A problem to mention, but which would take us too far afield, is the reference to the choice of Jacob as having been God's, when the Torah portrays it as Isaac's. If God had really already settled on Jacob as the recipient of the important blessings, we ought to wonder why the Torah saw fit to record a sham competition. Along similar lines, we could wonder why Rebecca did not simply tell Isaac of the pre-birth prophecies regarding the twins.
Those questions, aside from affecting our understanding of that piece of Torah, touch on important general religious concerns, such as the interplay between freewill and Divine intervention, but are less directly related to the haftarah itself.
Jacob over Esau: The Larger Picture
Turning our focus there, we realize that Malachi's real complaint focuses on the Jews - particularly the priests - mistreating the Temple service. Instead of bringing appropriate offerings, they are bringing stolen and blemished animals, acting towards God in not nearly the way they would treat a human father or king. The mention of Jacob and Esau turns out to be a minor point in the broader complaint, an instantiation of why the Jews' treatment of God is so wrong.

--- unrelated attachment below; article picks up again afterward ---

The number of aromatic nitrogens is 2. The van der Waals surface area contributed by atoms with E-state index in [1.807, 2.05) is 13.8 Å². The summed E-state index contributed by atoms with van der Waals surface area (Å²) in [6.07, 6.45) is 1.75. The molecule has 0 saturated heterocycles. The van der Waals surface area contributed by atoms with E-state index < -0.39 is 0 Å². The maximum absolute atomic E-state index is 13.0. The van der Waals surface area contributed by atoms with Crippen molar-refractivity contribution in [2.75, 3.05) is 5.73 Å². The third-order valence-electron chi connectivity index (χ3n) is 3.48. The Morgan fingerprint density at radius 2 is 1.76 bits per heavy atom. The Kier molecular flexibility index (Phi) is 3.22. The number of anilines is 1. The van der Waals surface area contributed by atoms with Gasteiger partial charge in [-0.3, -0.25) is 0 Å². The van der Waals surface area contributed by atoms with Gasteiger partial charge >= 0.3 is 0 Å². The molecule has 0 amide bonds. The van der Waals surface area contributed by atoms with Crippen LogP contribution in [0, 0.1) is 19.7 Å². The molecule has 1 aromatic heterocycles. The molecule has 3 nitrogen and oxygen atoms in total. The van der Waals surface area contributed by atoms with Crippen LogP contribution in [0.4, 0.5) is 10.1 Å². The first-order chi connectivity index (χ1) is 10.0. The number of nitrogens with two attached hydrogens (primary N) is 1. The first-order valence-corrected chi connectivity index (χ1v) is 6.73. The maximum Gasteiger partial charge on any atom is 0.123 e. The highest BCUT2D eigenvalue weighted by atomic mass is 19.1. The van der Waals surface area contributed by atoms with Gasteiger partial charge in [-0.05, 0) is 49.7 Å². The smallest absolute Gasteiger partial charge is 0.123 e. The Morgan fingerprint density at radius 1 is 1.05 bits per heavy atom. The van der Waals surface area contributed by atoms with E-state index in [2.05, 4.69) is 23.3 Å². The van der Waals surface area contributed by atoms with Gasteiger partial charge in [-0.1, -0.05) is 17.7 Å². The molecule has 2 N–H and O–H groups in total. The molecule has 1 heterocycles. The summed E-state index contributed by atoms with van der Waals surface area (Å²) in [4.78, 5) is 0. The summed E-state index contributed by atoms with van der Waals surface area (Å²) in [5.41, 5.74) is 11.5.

The explanation lies in metaphor and its value. Malachi opens the piece by declaring it a "massa," which Rashi translates as a load carried from somewhere else. He adds that the Sages deduced from this that all the prophets were at Sinai, where they received their personal messages. Using the word here seems to emphasize how inherent Malachi's message is in the Sinaitic revelation, that the choice of Jacob over Esau reflects something crucial in our relationship with God.
The word "relationship" is strange when it comes to God, at least for philosophically-inclined Jews, but I use it because the metaphor of family holds the key to Malachi’s complaint. As the prophet disparages the Jews' treatment of God, he sees it as an example of a generally distressing phenomenon, our reserving our cruelest comments, our most outrageous behavior, for the confines of family.
This is how the Jews of Malachi's time treated God. Strangers came with reverence, as did pagans, who only respected God as one among many. In contrast, the Jews were bringing lame, stolen, and otherwise unfit animals. It is a common paradox: our comfort with family (and, in this case, God) brings out the worst in us.
The stress on Esau as part of the family also suggests that the rejected brother could still rejoin, could still get back into God's good graces, even into the nation. Since that has not yet happened, the haftarah leaves us wondering (even hoping) for that time.
The family metaphor explains two further aspects of the haftarah, the Jews' not understanding their crime, and the focus on the tribe of Levi. Malachi notes that the Jews offer these various improper sacrifices and feel "there is no evil," another too-common element in family squabbles. We can, unfortunately, speak to parents, children, spouses, and siblings with a bite and a disdain that would horrify us in public. Within the family, we dismiss its seriousness.